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Home for holidays is retailers' theme

Stores stock more decor items to attract worried consumers, who are staying closer to the hearth this season.

December 08, 2007|From the Associated Press

CHARLOTTE, N.C. — Amid the paint, power tools and 99-piece wrench and ratchet sets, the aisles at Home Depot are filled this holiday season with wrapping paper, snow villages and artificial Christmas trees.

"I was a little surprised when I walked in," said Charlotte resident Alice Yoder as she scanned the holiday section for a Christmas wreath advertised for $59.99. "I knew Home Depot had a huge selection of lights and trees, but the Santas and other home decor, that I didn't expect."

The nation's beleaguered home retailers -- stung by declining consumer confidence, slumping home sales, tighter credit standards and rising fuel prices -- are fighting hard to attract Yoder and others to help make up for what's been a tough year.

"Customers still want to feel good about their homes," said Craig Menear, executive vice president of merchandising for Atlanta-based Home Depot Inc. "We took a bigger swing in holiday items this year, because we know that when times are more difficult, consumers want to take care of their homes."

Consumers nationwide are forecast to spend on average about $94 on home and holiday furnishings this season, down from last year's $115, according to Deloitte's annual holiday survey.

"With the rise of gas and home heating prices and the mortgage rate concerns, shoppers anticipate cutting back on many categories, including home," said Wendy Liebmann, president of marketing consulting firm WSL Strategic Retail. "It's a season of mind-set over matter, as shoppers feel very unsettled about what the year-end will look like for them financially and emotionally."

To compensate, home retailers -- including Macy's Inc., Crate & Barrel, Home Depot and others -- are offering new and unique merchandise and running online promotions along with the traditional in-store trim-a-tree wares.

At Pottery Barn, stores are offering holiday decorating classes and special shopping hours, and customers who attend receive a complimentary Pottery Barn design book. At Macy's, a product launch from Martha Stewart is designed to drive traffic to home departments that didn't exist last holiday season.

Other home retailers started the holiday push early, including Container Store Inc. and San Francisco-based Design Within Reach Inc., with direct mail and e-mail offers for affordable small items and unique larger ones.

At Home Depot's website, customers can watch comedian and actor Steve Harvey talk about ways to prepare a home for the holidays, including floor installation and festive decor. The store's offering is backed with a full marketing campaign, complete with print and electronic media, online and direct-mail advertising.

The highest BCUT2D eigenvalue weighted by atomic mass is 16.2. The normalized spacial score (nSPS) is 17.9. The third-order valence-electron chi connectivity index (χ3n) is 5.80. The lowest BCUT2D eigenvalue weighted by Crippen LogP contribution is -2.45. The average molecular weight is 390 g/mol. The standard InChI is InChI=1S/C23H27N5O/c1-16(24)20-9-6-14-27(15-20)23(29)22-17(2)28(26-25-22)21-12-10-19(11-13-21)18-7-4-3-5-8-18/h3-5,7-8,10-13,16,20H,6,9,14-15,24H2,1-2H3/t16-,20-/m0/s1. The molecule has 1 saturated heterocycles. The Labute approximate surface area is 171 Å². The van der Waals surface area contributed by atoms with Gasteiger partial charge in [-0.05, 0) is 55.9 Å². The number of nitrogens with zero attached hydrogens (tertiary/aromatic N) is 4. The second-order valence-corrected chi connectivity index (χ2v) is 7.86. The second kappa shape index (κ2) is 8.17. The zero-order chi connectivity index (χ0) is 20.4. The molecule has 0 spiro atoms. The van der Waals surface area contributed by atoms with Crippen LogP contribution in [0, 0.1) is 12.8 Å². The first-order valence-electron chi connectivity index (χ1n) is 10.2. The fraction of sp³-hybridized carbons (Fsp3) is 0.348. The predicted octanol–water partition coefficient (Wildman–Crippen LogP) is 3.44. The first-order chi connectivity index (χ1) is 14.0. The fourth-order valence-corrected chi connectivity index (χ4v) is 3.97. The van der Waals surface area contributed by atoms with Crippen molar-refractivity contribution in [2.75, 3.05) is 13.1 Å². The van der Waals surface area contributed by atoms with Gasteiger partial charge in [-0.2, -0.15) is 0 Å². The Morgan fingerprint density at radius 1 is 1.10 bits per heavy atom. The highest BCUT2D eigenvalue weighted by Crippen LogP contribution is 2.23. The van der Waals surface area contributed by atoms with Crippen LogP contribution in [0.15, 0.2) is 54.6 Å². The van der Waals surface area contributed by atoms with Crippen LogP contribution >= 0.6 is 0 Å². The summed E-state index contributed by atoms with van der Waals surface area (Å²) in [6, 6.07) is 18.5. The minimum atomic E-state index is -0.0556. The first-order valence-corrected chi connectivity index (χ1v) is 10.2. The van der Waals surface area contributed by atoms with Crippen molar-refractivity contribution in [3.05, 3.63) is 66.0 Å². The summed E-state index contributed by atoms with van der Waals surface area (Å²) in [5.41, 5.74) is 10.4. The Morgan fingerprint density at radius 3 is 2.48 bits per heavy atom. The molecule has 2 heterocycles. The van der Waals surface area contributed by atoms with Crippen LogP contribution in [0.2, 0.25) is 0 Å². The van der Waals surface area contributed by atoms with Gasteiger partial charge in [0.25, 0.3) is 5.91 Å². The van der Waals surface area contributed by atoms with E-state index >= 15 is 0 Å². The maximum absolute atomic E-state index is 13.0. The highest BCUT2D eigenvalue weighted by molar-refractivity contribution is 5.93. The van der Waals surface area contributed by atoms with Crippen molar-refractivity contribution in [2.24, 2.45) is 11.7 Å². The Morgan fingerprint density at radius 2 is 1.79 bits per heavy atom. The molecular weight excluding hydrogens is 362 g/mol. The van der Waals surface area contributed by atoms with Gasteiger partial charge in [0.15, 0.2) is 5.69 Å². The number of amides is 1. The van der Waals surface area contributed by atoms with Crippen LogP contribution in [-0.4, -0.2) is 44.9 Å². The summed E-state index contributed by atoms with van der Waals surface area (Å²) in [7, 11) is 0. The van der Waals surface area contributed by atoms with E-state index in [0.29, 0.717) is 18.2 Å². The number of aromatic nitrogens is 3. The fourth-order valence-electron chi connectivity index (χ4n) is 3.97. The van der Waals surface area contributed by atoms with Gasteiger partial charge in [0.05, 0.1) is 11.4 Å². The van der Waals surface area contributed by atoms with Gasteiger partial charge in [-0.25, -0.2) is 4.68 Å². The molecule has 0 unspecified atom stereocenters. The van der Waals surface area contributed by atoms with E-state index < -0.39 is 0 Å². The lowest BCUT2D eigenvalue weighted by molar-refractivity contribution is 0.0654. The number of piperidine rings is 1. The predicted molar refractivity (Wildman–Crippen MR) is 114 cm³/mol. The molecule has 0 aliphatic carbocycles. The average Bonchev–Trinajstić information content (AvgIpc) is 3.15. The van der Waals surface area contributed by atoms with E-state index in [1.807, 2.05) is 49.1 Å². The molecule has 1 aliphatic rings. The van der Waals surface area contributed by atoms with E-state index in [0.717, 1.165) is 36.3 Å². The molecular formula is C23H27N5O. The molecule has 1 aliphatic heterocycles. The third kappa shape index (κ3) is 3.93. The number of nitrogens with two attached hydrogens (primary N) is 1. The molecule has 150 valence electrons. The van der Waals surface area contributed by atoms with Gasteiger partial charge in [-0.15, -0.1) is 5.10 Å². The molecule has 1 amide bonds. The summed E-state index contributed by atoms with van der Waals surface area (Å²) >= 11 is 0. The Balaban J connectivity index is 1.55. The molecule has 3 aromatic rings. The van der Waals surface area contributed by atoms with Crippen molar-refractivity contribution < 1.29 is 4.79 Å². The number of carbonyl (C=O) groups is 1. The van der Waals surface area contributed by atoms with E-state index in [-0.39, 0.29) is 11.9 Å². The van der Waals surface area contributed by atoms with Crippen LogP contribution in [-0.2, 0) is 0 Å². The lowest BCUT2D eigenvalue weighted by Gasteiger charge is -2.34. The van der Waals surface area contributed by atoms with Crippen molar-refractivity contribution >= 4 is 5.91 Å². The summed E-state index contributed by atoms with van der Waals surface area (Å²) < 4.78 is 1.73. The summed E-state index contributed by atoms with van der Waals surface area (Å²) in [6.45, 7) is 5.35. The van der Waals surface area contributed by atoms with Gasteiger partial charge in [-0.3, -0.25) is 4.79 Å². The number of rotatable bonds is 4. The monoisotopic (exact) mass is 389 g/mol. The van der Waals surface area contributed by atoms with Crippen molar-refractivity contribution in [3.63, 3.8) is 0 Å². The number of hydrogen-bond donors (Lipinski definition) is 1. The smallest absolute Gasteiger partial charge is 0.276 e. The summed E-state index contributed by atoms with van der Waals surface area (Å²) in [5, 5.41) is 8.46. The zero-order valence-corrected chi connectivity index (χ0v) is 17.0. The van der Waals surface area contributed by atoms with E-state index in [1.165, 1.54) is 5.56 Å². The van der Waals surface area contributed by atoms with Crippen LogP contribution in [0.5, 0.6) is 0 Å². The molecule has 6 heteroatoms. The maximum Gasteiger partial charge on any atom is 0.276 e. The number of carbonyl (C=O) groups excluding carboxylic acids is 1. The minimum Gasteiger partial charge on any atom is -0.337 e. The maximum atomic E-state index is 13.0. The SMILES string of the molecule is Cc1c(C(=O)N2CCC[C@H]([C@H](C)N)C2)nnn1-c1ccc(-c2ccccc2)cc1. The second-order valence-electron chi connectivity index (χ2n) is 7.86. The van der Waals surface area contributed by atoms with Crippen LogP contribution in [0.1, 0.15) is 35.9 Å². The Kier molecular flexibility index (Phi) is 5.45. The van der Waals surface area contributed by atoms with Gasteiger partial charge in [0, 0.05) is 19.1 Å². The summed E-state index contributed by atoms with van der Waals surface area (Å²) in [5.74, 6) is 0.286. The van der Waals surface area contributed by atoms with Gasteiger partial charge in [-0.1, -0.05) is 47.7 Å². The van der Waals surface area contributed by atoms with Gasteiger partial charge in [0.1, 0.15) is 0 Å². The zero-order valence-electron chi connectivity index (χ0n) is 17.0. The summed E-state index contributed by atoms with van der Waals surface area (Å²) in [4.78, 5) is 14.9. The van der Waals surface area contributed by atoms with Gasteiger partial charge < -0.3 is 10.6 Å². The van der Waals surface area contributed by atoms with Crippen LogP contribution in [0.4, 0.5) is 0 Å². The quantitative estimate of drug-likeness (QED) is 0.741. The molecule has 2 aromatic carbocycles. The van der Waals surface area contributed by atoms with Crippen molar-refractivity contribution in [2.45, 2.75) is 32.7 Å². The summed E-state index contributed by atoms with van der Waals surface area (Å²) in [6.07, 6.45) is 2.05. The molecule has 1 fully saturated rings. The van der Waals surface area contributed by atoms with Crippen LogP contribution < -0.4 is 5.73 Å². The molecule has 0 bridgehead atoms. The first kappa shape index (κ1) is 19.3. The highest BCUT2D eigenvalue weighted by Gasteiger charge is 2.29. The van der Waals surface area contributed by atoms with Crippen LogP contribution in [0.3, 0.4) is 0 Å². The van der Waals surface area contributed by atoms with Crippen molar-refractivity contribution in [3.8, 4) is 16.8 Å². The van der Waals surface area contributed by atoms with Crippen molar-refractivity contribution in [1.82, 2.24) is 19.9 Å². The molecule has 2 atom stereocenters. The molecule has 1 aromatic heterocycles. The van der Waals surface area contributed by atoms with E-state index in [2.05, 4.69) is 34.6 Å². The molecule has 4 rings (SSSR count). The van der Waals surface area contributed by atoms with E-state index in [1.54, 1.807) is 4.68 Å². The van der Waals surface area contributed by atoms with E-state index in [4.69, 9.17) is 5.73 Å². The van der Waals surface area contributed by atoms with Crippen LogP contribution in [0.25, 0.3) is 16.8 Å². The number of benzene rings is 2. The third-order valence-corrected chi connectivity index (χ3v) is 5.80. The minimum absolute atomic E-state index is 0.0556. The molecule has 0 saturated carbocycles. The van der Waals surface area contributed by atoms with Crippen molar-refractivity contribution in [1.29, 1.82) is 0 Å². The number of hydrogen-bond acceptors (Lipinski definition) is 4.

"I went in there for these and clear garbage bags and left with ribbon" and some votive candles, Katie Varrassi of Charlotte said as she loaded two rosemary bushes from Home Depot into the back of her sport utility vehicle. "I left with more than I came for. They were definitely impulse purchases."

This season, many retailers are just trying to get people "into their stores, websites, as quickly as they can before shoppers become even more timid about shopping," Liebmann of WSL said.

Home retailers could use a strong holiday season. Home Depot and Lowe's Cos. reduced their profit outlooks as they reported declines in third-quarter earnings. In mid-November, Williams-Sonoma Inc. of San Francisco, which operates Williams-Sonoma brand stores and Pottery Barn, reduced its fourth-quarter profit projections, citing weak sales in areas of the country that have been hit hardest by the housing slump.

Consumer spending on furniture and bedding is expected to grow by only 1.5% this year -- making 2007 the industry's worst since 2001. The latest Commerce Department figures show furniture sales continuing to slow, posting their third consecutive month of declines in October.

After three years of growing losses and declining sales, Fort Worth-based Bombay Co., which filed for bankruptcy protection in September, is going out of business in the U.S.

Although the season might be a tight one for giving home decor, the National Retail Federation said 22% of adults ages 18 and older were hoping to receive home decor or home-related furnishings under the tree this year.

"We know that people come into our stores and they are definitely looking for gifts," Crate & Barrel spokeswoman Bette Kahn said.

"Now they are looking to make their guests comfortable, whether that's a purchase for their own home or someone else's home."

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